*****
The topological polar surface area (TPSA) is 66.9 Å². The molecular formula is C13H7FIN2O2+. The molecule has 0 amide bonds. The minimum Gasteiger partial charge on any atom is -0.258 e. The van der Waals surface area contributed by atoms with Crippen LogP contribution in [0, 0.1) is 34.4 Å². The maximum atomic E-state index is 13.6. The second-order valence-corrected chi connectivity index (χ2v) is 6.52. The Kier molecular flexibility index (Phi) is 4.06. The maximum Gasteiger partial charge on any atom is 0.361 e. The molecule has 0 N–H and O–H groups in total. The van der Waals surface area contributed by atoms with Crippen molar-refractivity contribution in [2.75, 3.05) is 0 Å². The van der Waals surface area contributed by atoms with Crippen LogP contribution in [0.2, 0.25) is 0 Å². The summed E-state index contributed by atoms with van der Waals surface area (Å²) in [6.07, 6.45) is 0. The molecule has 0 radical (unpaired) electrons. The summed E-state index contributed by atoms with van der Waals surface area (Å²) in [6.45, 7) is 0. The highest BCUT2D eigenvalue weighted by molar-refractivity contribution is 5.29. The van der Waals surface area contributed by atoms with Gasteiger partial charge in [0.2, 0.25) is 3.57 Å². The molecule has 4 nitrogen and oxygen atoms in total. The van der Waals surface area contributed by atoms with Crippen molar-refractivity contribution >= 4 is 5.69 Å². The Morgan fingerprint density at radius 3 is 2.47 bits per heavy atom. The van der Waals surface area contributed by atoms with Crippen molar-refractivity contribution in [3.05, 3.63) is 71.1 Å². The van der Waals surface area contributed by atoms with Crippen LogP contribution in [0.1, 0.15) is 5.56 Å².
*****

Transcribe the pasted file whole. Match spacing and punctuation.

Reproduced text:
The topological polar surface area (TPSA) is 66.9 Å². The molecular formula is C13H7FIN2O2+. The molecule has 0 amide bonds. The minimum Gasteiger partial charge on any atom is -0.258 e. The van der Waals surface area contributed by atoms with Crippen LogP contribution in [0, 0.1) is 34.4 Å². The maximum atomic E-state index is 13.6. The second-order valence-corrected chi connectivity index (χ2v) is 6.52. The Kier molecular flexibility index (Phi) is 4.06. The maximum Gasteiger partial charge on any atom is 0.361 e. The molecule has 0 N–H and O–H groups in total. The van der Waals surface area contributed by atoms with Crippen molar-refractivity contribution in [2.75, 3.05) is 0 Å². The van der Waals surface area contributed by atoms with Crippen LogP contribution in [0.2, 0.25) is 0 Å². The summed E-state index contributed by atoms with van der Waals surface area (Å²) in [6.07, 6.45) is 0. The molecule has 0 radical (unpaired) electrons. The summed E-state index contributed by atoms with van der Waals surface area (Å²) in [6.45, 7) is 0. The highest BCUT2D eigenvalue weighted by molar-refractivity contribution is 5.29. The van der Waals surface area contributed by atoms with Gasteiger partial charge in [0.2, 0.25) is 3.57 Å². The molecule has 4 nitrogen and oxygen atoms in total. The van der Waals surface area contributed by atoms with Crippen molar-refractivity contribution >= 4 is 5.69 Å². The Morgan fingerprint density at radius 3 is 2.47 bits per heavy atom. The van der Waals surface area contributed by atoms with Crippen molar-refractivity contribution in [3.05, 3.63) is 71.1 Å². The van der Waals surface area contributed by atoms with Crippen LogP contribution in [0.1, 0.15) is 5.56 Å².